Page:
There ain't much difference between winnin' and losin', except for how the outside world treats you. But inside you, it's about all the same. It really is. Fact of the matter is, I believe that our only curses are the ones that are self-imposed. You know what I'm sayin'? We, all of us, dig our own holes.
-Coach Gary Gaines
Friday Night Lights
I've been fortunate to spend the last several days completely "unplugged." No emails, Facebook, Twitter or even as much as checking in with my BSD family to learn about the headlines of the day. Based on the dark clouds that have hung over State College for months, I assumed I would return to some unpleasant news. However, I wasn't fully prepared to learn that Silas Redd, Penn State's best player heading into the season, would suddenly now be a USC Trojan. Not only that, but others were on their way out, with several more impact players on the fence. If nothing else, it made me finally come to the realization that Penn State football was just about to begin a long road to recovery.
It would be preferable if this realization never had to take place. I could just imagine counting down the days to the start of college football season like all the ones that have come before it-- dreaming up scenarios that lead me to believe that this would be THE TEAM that somehow always found a way to win, and keep it going until they find themselves at 14-0 and hoisting the elusive crystal football. Most importantly, it would be nice that it was just another "normal" football season because it would mean there were no victims who had to suffer an unimaginable fate. Penn State football would still be that brief weekly three-hour window of escapism, where none of your other problems mattered and the worse thing that can happen is that the good guys in blue and white score less points than the team across the field.
Sadly, this isn't a bad dream that we can wake up from. The victims will forever have to live with the atrocious acts that can't be wiped away. We will all have to live with the shame that a man we held in such high-regard as a respected member of the community preyed on innocent children for years, while we obliviously debated quarterback rotations and non-conference schedules.
Regardless of your thoughts on the fairness of the sanctions handed down by the NCAA, the Penn State football program will be practically starting from scratch during the next few years. Things will only get much worse on and off-the-field before much hope returns. And I'm not going to lose any sleep over it. Because at the end of the day, the joy being part of the Penn State community is better than any type of joy brought by winning a few football games.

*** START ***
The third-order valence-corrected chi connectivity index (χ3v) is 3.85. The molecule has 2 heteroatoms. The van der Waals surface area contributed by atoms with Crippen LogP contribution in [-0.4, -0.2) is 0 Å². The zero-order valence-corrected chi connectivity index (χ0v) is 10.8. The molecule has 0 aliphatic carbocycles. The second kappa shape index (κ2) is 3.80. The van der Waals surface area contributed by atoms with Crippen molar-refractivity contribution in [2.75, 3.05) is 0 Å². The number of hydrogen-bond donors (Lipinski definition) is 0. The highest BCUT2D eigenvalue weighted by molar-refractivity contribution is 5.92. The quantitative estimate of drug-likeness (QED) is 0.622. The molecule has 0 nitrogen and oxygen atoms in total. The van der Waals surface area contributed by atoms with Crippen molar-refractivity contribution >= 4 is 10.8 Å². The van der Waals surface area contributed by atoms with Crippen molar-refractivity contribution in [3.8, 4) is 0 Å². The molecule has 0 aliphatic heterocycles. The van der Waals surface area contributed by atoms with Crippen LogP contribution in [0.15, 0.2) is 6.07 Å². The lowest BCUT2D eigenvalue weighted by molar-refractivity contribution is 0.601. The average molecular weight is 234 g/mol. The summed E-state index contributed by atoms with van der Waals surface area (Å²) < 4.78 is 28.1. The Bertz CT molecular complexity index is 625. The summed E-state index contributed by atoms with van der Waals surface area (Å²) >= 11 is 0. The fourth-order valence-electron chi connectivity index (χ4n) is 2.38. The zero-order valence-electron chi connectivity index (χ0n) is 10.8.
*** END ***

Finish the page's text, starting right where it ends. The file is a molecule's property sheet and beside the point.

Football is what drew me to Penn State, but it is not the thing that has kept me as part of the Penn State community. Since my first trip to State College for ArtsFest in 1995, I've witnessed countless things that have demonstrated the uniqueness and generosity of the Penn State community. I've seen fans organize a touching tribute to Virginia Tech just days after the tragic shooting in 2007. Every spring I get to witness a group of students dance on the field, absolutely giddy with the fact that they helped raise eight figures to fight pediatric cancer. I was blown away by talking with some of the students involved with THON to learn that it's not just a philanthropic weekend, but a year-long commitment to help find the cure. When my father and I attended the 2010 Penn State-Kent State game, he wore a KSU ball cap to support his alma mater. We couldn't go more than two minutes without a Penn Stater stopping us to ask how we were enjoying State College and if there was anything they could do to help accommodate us. I've been welcomed with open arms by perfect strangers to join their tailgates, and had food practically shoved in my mouth. Last fall, a group of students that I had just met hosted me for the Illinois game so that I could get the experience of camping out in front of Beaver Stadium and sitting front row of the student section, just because they wanted to share the experience with a fellow Nittany Lion fan that attended school elsewhere.
I could continue to write for hours about these type of experiences, but the bottom line is that the pull of being a Penn State fan doesn't have much to do with wins and losses. It has everything to do with being part of a community where people genuinely care for one another-- something that is too-often lacking in our society.
Watching a Penn State victory certainly makes for a more satisfying Saturday. But it doesn't need to be what defines us as a community. We all survived The Dark Years, and we can get through the rocky road ahead. There are plenty of nasty, dark clouds above the State College, but that beautiful blue sky is still back there somewhere. We certainly haven't seen the last of it.
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